Thank you to the reader who gently took me to task for mixing personal remarks with others’ prophecies. There’s absolutely no way I’d wish to engender disunity – and I do not want to be misconstrued (for the sake of brevity the remark wasn’t in full context ).
As others may have felt uneasy over my lead into the previous post, please allow me to clarify:
First, my service to the Body of Christ is like being an air-traffic controller in an airport tower watching incoming and outgoing aircraft, or coordinating messages on the Lord’s ‘GPS’ (Global Prophecy Signals). Moreover, I see what they bring may fit into certain patterns, or jigsaw pieces. – I wanted to name this blog ‘Invisible Jigsaw’ but couldn’t find a suitable graphic! 🙂
Hence my frequent blogging about prophecies that come by ‘coincidence’ and ‘marry-up’, or fit into a ‘jigsaw puzzle’, thereby confirming what others hear from the Lord. This is in accord with the protocol for prophecy at 1 Corinthians 14:29-32, viz:
‘Two or three prophets should speak, and the others should weigh carefully what is said. And if a revelation comes to someone who is sitting down, the first speaker should stop. For you can all prophesy in turn so that everyone may be instructed and encouraged.’
Secondly, as and whenever possible I notice events indicative of prophecy coming to pass and have logged nearly 190 examples. This is not for the purpose of measuring anyone’s capacity to prophesy, but simply to prove that contemporary prophecy works.
(When revamping that catalogue’s content, the Lord took me to task over truncating its opening scripture on true and false prophets – so I retained it in full. It got confirmed that afternoon when a website requested removal from my directory within The State of The Prophetic in the UK on the grounds of theological objections to others! In fact, whilst revamping I’d noted that site’s very small number of prophecies.)
Therefore, my introductory comments to prophecies on this blog are provided not only as personal observations, but also as a contribution to weighing and testing them.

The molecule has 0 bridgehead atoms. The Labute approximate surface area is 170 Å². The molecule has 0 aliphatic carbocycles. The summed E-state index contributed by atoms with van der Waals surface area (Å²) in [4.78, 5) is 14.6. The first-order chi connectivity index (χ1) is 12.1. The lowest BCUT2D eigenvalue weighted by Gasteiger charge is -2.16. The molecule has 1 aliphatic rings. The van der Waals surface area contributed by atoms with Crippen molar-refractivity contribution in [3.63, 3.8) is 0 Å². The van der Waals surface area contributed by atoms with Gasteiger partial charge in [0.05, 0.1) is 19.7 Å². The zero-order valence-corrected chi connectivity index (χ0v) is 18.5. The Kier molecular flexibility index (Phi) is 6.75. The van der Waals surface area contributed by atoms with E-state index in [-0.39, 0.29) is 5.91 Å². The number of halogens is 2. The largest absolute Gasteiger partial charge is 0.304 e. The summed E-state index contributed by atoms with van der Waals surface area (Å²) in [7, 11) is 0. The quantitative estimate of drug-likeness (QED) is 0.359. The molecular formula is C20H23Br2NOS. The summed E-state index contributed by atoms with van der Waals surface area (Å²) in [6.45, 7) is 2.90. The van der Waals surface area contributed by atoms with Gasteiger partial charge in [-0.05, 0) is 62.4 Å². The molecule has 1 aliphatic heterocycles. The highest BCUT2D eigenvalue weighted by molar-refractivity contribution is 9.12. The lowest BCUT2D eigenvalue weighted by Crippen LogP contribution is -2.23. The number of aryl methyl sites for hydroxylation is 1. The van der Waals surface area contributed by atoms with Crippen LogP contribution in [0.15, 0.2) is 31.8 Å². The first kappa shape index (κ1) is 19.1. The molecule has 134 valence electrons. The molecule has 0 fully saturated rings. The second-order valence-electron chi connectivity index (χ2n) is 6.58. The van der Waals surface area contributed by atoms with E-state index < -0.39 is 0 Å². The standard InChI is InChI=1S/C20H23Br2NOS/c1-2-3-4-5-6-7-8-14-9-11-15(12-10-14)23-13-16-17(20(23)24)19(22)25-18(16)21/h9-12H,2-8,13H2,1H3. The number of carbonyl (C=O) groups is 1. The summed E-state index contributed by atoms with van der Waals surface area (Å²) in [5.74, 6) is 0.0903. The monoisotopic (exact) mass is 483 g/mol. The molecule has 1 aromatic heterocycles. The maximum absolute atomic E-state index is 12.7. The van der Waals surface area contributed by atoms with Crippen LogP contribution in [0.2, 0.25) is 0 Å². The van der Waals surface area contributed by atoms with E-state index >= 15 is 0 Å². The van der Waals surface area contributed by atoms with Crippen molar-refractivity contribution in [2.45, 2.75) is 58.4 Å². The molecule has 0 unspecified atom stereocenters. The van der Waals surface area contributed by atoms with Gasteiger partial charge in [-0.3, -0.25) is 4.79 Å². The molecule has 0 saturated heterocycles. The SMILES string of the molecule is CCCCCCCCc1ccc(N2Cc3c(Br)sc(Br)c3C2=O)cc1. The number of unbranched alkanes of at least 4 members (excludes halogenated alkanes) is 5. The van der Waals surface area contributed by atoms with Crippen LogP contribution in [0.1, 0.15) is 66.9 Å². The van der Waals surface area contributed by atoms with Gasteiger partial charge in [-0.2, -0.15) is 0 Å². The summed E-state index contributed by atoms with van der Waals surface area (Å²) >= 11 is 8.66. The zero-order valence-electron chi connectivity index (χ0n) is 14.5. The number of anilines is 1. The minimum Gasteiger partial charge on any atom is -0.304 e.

A couple of recent items, however, have confirmed details of my points in a protracted discussion on an issue that unusually generated a righteousness anger within me.
Two readers drew my attention to a critique of The UK Blessing. I agree in the main with its author’s remarks on churches’ failure to follow Biblical teaching and not encouraging repentance; but not his claiming, “Though well-intentioned, what these singers are doing cannot be justified from Scripture, nor does it express the message that God wants to communicate at this time.”
The article had attracted dozens of responses and as my wife’s healing of a broken knee-cap had been powerfully accelerated, I briefly commented upon two facts: an error in his quoted timing and the Holy Spirit’s effect through that song. Polite debate ensued, but I was saddened to be wrongly accused of attacking him in person! Maybe it arose from my later quoting Jesus’ Sermon on the Mount as implicitly authorising the song ?
Another commentator felt uneasy with the song and agreed, “it’s true that people aren’t really wanting to hear the message of repentance…even now. It’s all about unity….. It doesn’t seem right to me.”
Therefore, I quoted Jesus’ prayer for unity in all who believe in Him. The addressee fully accepted this and from his own background agreed with my additional remark:
“Little wonder satan seeks to destroy and rip apart the Church. The back-stabbing between various clergy and churchgoers made me utterly despise churchianity as a child and I ended up in the devil’s camp for decades. Only Jesus’ personal rescue when I almost died 30 years ago made me see sense and get saved and freed me from it – praise you Lord!” [See ‘Churches in Conflict’ in first part of my personal story.]